Social cognitive functioning has been identified as an important predictor of various aspects of functional capacity and real-world outcomes among persons with schizophrenia. For this reason, the number of research studies on social cognition in schizophrenia has grown substantially in the recent 5 to 10 years worldwide. However, it remains a great challenge to develop valid and reliable tests for comprehensive evaluation of social cognition, and few tests have been translated or adapted for use with Chinese populations. This chapter reviewed 10 social cognitive assessments, summarized the strengths and weaknesses of these assessments and proposed a battery that could provide a quick assessment of multiple social cognitive domains. Of the 10 tests reviewed, there are relatively more assessments on emotion perception (EP), followed by theory-of-mind (ToM) and attributional style (AS). A number of limitations in current instrument for assessing social cognition in Chinese persons with schizophrenia were identified. For example, many instruments assessing EP do not use neutral facial expression photos in test and the genders of posers in test photos were not balanced. For instruments assessing ToM and AS, Hinting task and Ambiguous Intentions Hostility Questionnaire appear to possess fair to good psychometric properties. These instruments, however, were not available in Chinese. Lastly, a major concern in clinical utilization of these assessments was the lack of practicability as few clinical settings could afford the time to conduct several assessments to assess a person's social cognitive ability. This paper proposed to translate, adapt and validate two social cognitive assessments to form a set of assessment that covers key domains of social cognition. Preliminary validation results were presented.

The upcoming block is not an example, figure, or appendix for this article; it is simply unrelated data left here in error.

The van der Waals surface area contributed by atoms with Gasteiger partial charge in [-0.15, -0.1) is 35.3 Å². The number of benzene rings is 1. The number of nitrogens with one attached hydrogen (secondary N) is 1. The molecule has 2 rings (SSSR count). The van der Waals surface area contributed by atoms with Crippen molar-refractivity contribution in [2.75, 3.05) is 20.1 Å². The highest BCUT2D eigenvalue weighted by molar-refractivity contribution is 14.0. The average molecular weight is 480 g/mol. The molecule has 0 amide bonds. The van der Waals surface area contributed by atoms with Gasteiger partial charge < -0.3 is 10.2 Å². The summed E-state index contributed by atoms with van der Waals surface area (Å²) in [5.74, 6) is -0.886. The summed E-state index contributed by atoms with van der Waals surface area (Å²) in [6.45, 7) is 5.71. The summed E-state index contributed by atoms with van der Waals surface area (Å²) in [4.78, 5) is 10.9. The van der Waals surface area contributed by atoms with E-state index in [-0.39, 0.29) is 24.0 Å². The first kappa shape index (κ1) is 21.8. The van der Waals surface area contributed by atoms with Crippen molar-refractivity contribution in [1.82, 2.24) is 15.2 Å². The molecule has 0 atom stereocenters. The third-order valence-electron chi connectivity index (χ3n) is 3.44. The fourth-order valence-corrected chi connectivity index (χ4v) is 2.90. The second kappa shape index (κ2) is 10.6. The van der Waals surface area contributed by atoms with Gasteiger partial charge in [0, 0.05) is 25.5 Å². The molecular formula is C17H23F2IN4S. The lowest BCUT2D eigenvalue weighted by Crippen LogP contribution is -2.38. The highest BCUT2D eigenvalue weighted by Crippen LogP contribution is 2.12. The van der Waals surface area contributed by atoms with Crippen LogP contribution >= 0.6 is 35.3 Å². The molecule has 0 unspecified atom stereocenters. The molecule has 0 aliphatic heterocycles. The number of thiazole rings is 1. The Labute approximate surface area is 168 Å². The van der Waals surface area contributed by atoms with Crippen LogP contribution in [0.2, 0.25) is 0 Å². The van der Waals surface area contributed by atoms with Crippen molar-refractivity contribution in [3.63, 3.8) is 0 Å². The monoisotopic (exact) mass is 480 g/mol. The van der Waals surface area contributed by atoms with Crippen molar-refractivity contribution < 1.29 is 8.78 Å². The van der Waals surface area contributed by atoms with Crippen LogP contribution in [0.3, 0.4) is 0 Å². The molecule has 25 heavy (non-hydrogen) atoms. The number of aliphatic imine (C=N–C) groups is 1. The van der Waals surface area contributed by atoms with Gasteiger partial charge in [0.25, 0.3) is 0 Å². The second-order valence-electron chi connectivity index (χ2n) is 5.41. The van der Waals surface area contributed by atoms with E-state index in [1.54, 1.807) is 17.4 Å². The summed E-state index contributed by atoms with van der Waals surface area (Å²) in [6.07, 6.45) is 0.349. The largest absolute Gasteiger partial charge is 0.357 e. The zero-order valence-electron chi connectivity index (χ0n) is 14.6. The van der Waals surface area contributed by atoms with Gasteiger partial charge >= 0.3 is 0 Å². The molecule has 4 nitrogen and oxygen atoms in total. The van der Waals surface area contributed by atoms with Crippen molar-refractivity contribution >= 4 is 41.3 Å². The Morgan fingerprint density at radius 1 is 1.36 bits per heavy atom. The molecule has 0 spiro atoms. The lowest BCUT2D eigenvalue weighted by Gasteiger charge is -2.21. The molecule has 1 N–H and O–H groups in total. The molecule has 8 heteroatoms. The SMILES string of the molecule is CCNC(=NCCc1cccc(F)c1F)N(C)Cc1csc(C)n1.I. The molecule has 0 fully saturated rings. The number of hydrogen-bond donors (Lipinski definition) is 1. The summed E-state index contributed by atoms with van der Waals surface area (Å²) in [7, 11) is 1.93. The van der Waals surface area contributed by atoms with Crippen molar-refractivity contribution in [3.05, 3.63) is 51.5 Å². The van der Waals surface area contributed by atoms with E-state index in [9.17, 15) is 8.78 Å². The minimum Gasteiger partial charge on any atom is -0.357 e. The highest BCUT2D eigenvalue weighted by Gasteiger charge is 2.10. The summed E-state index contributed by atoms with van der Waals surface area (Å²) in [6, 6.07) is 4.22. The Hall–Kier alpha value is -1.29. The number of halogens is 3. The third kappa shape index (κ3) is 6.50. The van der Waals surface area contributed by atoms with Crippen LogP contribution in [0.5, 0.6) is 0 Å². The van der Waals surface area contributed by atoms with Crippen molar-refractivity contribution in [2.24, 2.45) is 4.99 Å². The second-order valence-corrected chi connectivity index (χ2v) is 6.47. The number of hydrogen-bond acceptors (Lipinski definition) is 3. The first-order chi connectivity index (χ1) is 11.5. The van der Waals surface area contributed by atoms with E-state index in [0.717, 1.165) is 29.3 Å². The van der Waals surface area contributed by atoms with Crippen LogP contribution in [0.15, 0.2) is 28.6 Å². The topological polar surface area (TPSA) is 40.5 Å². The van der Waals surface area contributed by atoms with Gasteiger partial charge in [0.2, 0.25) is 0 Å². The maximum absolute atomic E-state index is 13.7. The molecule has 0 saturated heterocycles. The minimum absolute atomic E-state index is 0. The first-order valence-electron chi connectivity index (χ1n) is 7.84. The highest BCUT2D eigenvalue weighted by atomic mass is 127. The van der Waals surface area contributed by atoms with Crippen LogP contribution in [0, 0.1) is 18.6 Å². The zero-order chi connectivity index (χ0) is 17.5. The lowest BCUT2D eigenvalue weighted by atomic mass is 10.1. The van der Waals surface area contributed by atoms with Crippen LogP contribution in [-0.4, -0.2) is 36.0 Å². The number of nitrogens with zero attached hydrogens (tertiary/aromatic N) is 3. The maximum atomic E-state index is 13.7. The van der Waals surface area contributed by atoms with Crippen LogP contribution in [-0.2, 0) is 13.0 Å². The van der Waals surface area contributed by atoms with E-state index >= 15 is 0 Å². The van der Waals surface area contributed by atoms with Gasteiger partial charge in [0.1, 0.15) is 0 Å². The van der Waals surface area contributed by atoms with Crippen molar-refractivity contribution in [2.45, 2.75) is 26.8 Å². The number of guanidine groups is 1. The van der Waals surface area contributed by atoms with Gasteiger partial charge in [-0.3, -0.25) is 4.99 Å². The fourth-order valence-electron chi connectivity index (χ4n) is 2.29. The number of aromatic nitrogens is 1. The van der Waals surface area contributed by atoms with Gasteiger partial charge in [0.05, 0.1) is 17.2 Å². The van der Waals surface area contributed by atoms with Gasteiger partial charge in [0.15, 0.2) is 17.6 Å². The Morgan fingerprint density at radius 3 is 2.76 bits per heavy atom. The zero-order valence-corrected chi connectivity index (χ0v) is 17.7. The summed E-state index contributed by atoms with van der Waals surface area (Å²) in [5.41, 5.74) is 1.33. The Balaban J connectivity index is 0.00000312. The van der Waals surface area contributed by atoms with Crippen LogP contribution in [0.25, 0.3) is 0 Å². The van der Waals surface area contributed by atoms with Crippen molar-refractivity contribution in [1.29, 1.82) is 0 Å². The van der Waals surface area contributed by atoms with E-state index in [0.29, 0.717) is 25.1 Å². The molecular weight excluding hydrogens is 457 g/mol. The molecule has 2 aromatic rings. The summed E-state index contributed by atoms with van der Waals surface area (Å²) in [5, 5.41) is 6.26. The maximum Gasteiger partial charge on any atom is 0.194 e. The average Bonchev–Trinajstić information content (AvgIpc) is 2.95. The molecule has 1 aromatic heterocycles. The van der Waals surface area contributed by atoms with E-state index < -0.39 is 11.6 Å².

|Title of host publication||Understanding Social Cognition|
|Subtitle of host publication||Theory, Perspectives and Cultural Differences|
|Publisher||Nova Science Publishers, Inc.|
|Number of pages||23|
|Publication status||Published - 1 Jan 2018|
ASJC Scopus subject areas